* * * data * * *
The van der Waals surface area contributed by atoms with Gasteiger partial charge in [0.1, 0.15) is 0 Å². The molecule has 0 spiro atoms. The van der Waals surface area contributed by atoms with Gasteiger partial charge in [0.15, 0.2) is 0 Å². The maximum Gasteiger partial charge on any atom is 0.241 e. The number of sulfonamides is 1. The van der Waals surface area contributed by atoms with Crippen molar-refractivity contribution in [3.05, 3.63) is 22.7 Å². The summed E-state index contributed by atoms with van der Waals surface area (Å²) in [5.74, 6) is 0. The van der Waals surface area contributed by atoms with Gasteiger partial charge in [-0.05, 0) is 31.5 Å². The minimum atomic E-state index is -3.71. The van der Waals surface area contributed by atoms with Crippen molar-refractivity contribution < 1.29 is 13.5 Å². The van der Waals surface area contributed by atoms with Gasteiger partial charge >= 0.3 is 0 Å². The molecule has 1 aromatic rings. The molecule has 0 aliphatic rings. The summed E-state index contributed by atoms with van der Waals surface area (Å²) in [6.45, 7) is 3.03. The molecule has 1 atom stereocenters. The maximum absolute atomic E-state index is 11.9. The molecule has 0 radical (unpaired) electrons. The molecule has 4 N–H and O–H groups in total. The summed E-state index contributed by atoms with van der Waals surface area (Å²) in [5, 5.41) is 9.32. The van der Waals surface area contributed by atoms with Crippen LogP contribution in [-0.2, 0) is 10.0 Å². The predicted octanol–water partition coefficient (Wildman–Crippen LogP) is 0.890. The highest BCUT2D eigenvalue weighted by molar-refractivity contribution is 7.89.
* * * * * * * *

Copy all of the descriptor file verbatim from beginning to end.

The van der Waals surface area contributed by atoms with Gasteiger partial charge in [0.1, 0.15) is 0 Å². The molecule has 0 spiro atoms. The van der Waals surface area contributed by atoms with Gasteiger partial charge in [0.15, 0.2) is 0 Å². The maximum Gasteiger partial charge on any atom is 0.241 e. The number of sulfonamides is 1. The van der Waals surface area contributed by atoms with Crippen molar-refractivity contribution in [3.05, 3.63) is 22.7 Å². The summed E-state index contributed by atoms with van der Waals surface area (Å²) in [5.74, 6) is 0. The van der Waals surface area contributed by atoms with Gasteiger partial charge in [-0.05, 0) is 31.5 Å². The minimum atomic E-state index is -3.71. The van der Waals surface area contributed by atoms with Crippen molar-refractivity contribution < 1.29 is 13.5 Å². The van der Waals surface area contributed by atoms with Gasteiger partial charge >= 0.3 is 0 Å². The molecule has 1 aromatic rings. The molecule has 0 aliphatic rings. The summed E-state index contributed by atoms with van der Waals surface area (Å²) in [6.45, 7) is 3.03. The molecule has 1 atom stereocenters. The maximum absolute atomic E-state index is 11.9. The molecule has 0 radical (unpaired) electrons. The molecule has 4 N–H and O–H groups in total. The summed E-state index contributed by atoms with van der Waals surface area (Å²) in [5, 5.41) is 9.32. The van der Waals surface area contributed by atoms with Crippen LogP contribution in [-0.2, 0) is 10.0 Å². The predicted octanol–water partition coefficient (Wildman–Crippen LogP) is 0.890. The highest BCUT2D eigenvalue weighted by molar-refractivity contribution is 7.89.